being a woman mental health

There is a thin line between being good at self care and being a total selfish douche

Tuesday, 23 May 2017

Sometimes I feel very un-motherly. I don’t really do mom guilt, for example. I don’t feel guilty that I work. I don’t feel guilty that I miss some school events (because there are so many and I really can’t take half a day off work to go listen to 2 minutes of 8-year olds playing recorders as loud as they can). I don’t really miss my kids when they’re away for weeks (e.g. camps or summertime with my mom). I have a normal than higher level of anxiety when they’re away but that’s more to do with ‘what if they get injured’, rather than ‘I really want to have them around’.

I also have not signed them up for any sport that requires me to just to stand around and watch them. Very un-motherly of me. I just cannot bear it though – just to stand around and do nothing. So the kids do rock climbing classes instead on weekends and we climb while they climb. They do swimming once a week at school and once a week with us but then they just sort of jump around and try to drown each other while we swim laps. I figure it’s still good for their confidence in water though. #topparenting

I know a lot of mothers struggle with taking time for themselves. They are very good at putting everyone before themselves and therefore there are a lot of campaigns out there to encourage women to take more time for ‘self care’.

Every time I hear about it I think how good I am at self care but lately I’m starting to maybe get a bit of this mom guilt going on because I’m starting to think that maybe I’ve crossed the line from being good at self care to just being a total selfish douchebag.

I seriously don’t know. I seriously think it’s possible.

I don’t do laundry. I don’t clean. I cook very little. My husband does a lot around the house.

I do the kids packed lunches in the evenings (although MrB usually finishes in the morning by reheating the main bit and putting into thermoses). I get the kids into the bath and hassle them about brushing their teeth (that takes a long time!). I read a book to the little one for at least 30 minutes before bedtime. I tuck the big one into bed most nights and that requires a few hugs and a discussion on a topic that can be anything from racism to puberty to Lego. I only take them to school and pick them up once a week. I only go to their sport matches if they are on Wednesdays as it’s my day off from work.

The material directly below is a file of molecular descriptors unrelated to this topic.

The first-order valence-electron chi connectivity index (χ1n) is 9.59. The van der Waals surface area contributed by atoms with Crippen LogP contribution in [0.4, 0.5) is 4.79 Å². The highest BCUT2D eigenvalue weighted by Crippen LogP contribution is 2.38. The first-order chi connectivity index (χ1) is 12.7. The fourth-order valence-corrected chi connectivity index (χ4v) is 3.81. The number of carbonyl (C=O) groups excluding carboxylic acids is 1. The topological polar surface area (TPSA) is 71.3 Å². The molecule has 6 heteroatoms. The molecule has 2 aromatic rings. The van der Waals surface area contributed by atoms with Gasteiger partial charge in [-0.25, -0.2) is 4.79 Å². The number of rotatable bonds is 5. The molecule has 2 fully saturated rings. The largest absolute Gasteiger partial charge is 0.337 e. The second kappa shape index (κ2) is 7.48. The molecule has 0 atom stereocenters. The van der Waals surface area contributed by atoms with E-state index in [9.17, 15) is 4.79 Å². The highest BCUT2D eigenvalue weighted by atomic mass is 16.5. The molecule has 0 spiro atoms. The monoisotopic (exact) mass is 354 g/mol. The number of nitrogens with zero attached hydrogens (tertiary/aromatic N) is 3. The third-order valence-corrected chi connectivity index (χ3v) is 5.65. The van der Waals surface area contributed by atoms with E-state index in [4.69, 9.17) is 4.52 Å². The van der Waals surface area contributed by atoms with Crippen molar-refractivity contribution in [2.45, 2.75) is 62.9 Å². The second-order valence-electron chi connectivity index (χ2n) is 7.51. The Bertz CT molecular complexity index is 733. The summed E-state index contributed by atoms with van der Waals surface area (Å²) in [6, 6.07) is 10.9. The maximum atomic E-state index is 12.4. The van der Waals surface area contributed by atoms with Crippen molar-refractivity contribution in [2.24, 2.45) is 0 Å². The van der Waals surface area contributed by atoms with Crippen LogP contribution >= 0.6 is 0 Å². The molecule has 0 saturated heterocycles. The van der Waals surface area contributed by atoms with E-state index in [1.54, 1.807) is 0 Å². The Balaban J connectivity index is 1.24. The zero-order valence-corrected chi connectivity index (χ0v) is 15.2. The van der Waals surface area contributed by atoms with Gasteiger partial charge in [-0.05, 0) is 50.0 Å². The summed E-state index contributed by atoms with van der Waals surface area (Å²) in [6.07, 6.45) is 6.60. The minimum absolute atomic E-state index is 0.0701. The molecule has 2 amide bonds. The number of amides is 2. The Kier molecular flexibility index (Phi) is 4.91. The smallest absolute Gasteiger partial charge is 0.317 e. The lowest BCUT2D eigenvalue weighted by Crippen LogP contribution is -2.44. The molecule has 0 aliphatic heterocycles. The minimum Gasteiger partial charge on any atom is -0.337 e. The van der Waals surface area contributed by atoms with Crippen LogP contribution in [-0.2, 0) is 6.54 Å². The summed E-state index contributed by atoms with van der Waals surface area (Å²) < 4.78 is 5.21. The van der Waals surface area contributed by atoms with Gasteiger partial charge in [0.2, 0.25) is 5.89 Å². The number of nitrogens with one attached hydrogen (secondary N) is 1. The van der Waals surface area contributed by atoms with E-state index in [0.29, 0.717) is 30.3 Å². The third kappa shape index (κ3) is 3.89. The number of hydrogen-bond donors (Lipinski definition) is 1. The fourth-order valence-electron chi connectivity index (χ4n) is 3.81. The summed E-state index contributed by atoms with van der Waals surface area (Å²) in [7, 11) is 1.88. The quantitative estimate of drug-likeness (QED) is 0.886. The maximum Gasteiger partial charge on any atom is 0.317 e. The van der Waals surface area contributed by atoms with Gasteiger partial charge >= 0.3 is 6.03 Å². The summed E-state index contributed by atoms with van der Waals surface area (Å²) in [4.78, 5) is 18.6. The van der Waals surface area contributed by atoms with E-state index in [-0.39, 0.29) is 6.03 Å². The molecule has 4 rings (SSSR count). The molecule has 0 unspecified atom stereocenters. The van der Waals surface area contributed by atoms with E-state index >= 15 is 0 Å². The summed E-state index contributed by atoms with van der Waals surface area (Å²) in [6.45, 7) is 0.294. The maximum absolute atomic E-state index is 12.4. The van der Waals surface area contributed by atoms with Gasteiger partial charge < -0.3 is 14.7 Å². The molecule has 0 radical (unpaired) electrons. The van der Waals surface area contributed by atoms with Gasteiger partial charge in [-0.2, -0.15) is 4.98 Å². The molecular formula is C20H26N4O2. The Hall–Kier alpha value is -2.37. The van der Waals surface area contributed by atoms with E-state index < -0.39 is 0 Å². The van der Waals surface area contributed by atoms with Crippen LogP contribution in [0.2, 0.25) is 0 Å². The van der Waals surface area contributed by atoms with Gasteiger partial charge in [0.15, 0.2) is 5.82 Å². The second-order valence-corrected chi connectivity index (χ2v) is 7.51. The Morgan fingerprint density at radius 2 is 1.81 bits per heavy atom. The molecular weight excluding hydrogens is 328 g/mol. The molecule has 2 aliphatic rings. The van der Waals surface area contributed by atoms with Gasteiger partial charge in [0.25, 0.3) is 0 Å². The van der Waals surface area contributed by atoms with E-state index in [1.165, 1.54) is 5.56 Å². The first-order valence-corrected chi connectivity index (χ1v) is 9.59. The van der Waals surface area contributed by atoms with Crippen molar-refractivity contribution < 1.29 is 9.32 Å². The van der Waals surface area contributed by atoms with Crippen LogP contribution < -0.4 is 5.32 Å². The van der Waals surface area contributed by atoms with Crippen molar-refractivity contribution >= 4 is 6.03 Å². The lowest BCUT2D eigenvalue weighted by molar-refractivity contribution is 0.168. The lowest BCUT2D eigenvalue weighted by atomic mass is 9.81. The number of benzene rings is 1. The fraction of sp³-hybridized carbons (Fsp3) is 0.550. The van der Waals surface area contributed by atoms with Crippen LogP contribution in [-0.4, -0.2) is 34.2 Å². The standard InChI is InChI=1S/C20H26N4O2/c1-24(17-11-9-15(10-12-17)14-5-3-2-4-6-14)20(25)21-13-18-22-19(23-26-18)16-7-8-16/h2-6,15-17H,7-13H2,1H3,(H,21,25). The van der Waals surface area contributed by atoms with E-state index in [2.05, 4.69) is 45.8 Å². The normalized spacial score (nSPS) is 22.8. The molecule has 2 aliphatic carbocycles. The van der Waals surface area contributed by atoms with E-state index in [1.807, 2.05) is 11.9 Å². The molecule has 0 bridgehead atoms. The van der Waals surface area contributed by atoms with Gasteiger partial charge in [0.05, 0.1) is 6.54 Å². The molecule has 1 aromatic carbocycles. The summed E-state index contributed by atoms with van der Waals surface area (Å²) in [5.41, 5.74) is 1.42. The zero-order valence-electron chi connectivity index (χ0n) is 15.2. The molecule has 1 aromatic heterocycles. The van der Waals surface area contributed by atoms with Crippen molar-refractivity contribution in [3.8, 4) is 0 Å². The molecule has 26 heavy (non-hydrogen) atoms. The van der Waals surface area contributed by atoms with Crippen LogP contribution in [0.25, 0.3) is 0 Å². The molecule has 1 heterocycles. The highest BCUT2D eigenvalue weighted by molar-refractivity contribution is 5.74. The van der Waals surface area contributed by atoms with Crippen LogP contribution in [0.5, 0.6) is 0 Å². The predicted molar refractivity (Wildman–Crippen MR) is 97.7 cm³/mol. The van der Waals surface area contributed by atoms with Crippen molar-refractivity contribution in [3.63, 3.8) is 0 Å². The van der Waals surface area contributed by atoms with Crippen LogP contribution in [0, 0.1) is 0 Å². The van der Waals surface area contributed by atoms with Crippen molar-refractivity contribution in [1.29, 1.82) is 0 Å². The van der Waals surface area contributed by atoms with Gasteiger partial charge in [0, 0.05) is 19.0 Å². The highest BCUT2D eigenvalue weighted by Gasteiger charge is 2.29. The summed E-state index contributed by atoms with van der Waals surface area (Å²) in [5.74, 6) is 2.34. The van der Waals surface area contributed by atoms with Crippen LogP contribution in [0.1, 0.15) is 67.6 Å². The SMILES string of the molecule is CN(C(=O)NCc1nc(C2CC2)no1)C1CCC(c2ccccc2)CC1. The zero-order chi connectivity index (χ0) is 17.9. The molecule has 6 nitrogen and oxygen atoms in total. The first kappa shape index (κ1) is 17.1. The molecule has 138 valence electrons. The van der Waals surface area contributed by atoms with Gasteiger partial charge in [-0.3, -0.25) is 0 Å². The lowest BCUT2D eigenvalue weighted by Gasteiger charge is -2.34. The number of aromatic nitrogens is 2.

Other than that – I exercise a lot and I sleep a lot (meaning instead of the 6 hours I used to get for years due to parenting/insomnia/bad planning, I now get 7-8 and more on weekends).  I think MrB understands that these things are for the benefit of my brain but I don’t think he’d every honestly tell me if he feels that I’m being too selfish and always prioritising my exercise over housework/parenting/otherthingshedratherbedoing.

I often get comments about how dedicated I am to running and CrossFit but whereas I do love both sports a lot, a huge part of in all this is that it’s just a coping mechanism for me. When my body’s exhausted my brain jabbers a bit less and tells me a little less loudly of all the horrible things that might/could/possibly will happen. Such is life with anxiety. Some people drown anxiety with alcohol. I drown it with physically exhausting myself. I just don’t know if I’m making others suffer while putting myself first…

How are you with self care? Have you found the balance between taking care of yourself but not being totally self-absorbed?

 

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  • DW Tuesday, 23 May 2017 at 13:28

    Although I’m currently enjoying the last few days of our DINK lives a lot of thought has been put into parenting over the last few years. This article very much sums up our views:

    http://lacrossetribune.com/lifestyles/relationships-and-special-occasions/john-rosemond-your-kids-should-not-be-the-most-important/article_e61f4a20-c15e-53c6-ba51-e86af16ab957.html

  • Anna @AnnaTheApple Tuesday, 23 May 2017 at 12:37

    Honestly, I don’t understand how some women’s lives can just be CONSUMED by their children. Like nothing else is important in their lives. If I ever have kids, I’ll be exactly like you. In my opinion, children are of course important and should be loved and cared for, but they should not be the centre of the parent’s universe. My sister and I were never the only thing going on in my parent’s life and this was a great way to grow up as we realise the world didn’t revolve around us. We learnt respect, compromise, how to cope with boredom when we couldn’t do what we wanted to do and knew that our parent’s had their own lives too. I think you’re a fantastic mum. Your kids will grow up independent, capable and well loved.

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